As I mentioned, Cairo is kind of gap-y. There are moments when you feel like you could be in downtown San Francisco or DC, others where it’s pure Chinatown, all sanitized culture and commercialism, and others where it’s ripped from the headlines or the glossy covers of a certain kind of NGO’s fundraising materials. Often all within the same street.
As a tourist whose trying to fit in as much as is polite to do so, this meant I’ve been engaging in a wide mix of cultural behaviors. Here are 3 developed world things I did today:
- Got blisters because I wore pretty shoes to fit in. Everyone here dresses in what is business casual in the states–nice jeans or more often slacks, good jewelry, layered shirts, vests, and scarves. I tried to fit in. In the U.S. I default to Dr Who shirts and jeans with the heals kicked out or anything I can climb a tree in. When I dress up, it’s either in full Opera ball-gowns or a full suit. Thus, in trying to fit in, I wore my ballet flats. Pain. Tomorrow I’ll wear hiking boots and give up on matching my surroundings’ fashionability.
- Ate pad thai. I had lunch at a nice Thai place in Zamalek because I saw it and was tired and wanted to sit down and it was airconditioned. It was expensive, meaning the entire meal cost half of what it would in the U.S. rather than 10%, but the waiter got off his shift and showed me the way to the church I was looking for. Worth it.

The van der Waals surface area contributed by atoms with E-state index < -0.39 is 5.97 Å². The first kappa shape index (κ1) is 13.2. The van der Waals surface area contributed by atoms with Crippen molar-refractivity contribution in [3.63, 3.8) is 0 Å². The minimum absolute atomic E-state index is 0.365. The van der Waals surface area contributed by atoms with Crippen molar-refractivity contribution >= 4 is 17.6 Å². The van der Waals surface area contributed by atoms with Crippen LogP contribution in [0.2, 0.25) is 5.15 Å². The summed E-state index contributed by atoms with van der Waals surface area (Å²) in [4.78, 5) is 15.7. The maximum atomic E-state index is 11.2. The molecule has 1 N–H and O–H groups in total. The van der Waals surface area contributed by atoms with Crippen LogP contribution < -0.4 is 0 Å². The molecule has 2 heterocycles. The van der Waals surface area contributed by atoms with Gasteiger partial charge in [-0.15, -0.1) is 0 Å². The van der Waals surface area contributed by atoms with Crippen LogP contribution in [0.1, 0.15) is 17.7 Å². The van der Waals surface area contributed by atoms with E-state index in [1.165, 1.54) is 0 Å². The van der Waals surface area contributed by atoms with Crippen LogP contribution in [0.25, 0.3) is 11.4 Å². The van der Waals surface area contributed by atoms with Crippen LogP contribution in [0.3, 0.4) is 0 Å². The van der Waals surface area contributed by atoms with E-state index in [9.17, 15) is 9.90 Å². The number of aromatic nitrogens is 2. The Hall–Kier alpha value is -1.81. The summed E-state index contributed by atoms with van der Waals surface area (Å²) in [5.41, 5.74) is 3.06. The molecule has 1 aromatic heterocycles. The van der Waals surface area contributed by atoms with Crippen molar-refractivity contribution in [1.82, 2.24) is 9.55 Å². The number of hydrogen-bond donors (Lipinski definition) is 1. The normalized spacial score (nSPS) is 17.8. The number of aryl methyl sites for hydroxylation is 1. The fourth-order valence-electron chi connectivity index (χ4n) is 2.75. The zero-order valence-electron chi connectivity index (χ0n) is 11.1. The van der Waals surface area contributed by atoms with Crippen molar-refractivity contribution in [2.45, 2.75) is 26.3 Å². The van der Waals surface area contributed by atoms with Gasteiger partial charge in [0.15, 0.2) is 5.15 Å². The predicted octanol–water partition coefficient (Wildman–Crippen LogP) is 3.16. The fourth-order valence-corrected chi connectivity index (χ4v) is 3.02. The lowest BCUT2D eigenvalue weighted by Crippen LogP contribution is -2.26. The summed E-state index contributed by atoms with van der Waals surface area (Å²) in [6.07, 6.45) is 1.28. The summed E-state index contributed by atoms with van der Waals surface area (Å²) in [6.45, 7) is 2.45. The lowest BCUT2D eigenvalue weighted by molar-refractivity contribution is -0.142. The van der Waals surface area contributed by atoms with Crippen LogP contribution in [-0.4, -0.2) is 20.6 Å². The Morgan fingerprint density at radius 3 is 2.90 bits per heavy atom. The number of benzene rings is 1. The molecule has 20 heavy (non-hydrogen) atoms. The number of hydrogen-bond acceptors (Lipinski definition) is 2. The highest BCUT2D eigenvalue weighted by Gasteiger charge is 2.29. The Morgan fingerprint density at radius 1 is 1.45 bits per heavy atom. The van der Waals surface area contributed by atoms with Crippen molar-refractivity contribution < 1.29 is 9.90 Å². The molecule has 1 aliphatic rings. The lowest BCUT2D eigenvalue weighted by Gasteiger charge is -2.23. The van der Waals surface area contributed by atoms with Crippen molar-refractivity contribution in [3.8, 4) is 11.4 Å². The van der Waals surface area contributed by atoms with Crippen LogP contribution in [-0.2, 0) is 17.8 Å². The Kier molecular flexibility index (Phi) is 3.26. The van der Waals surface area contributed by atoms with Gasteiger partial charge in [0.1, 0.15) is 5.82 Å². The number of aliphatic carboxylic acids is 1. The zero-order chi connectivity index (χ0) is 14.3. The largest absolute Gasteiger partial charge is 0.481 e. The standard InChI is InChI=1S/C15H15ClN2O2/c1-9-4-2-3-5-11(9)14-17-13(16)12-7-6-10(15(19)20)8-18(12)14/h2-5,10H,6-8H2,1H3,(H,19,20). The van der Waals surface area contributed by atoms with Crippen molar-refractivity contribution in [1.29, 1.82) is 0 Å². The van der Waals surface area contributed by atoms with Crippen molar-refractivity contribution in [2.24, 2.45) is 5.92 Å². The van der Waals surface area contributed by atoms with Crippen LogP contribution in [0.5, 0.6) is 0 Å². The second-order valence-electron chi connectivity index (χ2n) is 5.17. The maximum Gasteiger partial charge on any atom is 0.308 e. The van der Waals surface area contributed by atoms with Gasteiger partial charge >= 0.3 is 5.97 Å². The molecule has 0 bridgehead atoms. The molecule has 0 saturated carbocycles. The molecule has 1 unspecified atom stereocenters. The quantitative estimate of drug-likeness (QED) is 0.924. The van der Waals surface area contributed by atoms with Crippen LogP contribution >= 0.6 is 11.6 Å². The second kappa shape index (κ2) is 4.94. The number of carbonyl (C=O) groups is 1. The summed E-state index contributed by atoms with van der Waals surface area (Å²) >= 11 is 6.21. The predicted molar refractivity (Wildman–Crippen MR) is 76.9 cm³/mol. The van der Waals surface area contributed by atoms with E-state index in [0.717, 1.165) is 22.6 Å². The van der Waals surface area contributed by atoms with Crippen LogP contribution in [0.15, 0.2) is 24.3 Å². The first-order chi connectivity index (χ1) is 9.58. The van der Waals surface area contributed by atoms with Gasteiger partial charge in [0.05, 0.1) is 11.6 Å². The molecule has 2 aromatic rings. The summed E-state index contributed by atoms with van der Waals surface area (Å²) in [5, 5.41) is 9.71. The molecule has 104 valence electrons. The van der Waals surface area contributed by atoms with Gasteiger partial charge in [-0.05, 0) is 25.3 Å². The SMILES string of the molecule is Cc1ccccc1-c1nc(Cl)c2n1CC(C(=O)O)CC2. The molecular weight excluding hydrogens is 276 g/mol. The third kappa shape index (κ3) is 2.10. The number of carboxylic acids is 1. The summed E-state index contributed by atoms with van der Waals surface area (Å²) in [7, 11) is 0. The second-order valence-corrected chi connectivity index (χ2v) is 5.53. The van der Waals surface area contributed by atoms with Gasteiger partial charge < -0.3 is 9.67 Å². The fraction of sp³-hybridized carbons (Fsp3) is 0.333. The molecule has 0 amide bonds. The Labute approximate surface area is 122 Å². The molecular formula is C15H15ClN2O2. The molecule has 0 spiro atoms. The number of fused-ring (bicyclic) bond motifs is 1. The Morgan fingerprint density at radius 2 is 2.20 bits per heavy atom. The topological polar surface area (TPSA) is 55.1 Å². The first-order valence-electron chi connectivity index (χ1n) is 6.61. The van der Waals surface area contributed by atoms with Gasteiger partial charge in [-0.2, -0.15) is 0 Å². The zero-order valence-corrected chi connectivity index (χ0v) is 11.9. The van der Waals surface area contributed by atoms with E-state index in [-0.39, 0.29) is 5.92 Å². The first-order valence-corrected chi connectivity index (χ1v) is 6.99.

- Saw a cupcake shop. I know I mentioned this before, but it literally looked like the ideal of a cupcake shop. For my meeting tomorrow, I think I will try to con my colleague into going there.
Here are 3 developing world things I did today:
- Boiled my drinking water. Whether the water in Cairo is safe to drink for stomaches which matured with nothing more exciting than floride in the water is debatable, but with only a week I don’t have time to make a relationship with the porcelain in my hostel. So I boiled a pot of tap water, let it cool, and put it into my reusable water bottle.
- Courted death crossing the road. I wrote an entire post about this but it is not unique to Cairo. According to the WHO, traffic is among the top ten causes of death in middle and low-income countries.
- Bartered for fruit. While bartering is still possible in most developed countries, it is not the default form of commercial interaction. I found bartering almost effortless, I think in large part because I now think of it as engaging in a gift-economy rather than being exclusive to other cultures.
I did a lot of other between-world things today like use wireless to Skype with my husband, listen to music while writing this blog post, and writing this blog post. There are other which are common across all Muslim-majority nations, like waking up before dawn to the sound of the call-to-prayer, or common to Arabic-speaking countries, like handing things with my right-hand-only, or even common to equatorial(ish) countries like doing my shopping after dark because it’s cooler.
“The art of living does not consist in preserving and clinging to a particular mode of happiness, but in allowing happiness to change its form without being disappointed by the change; happiness, like a child, must be allowed to grow up.”–Charles L. Morgan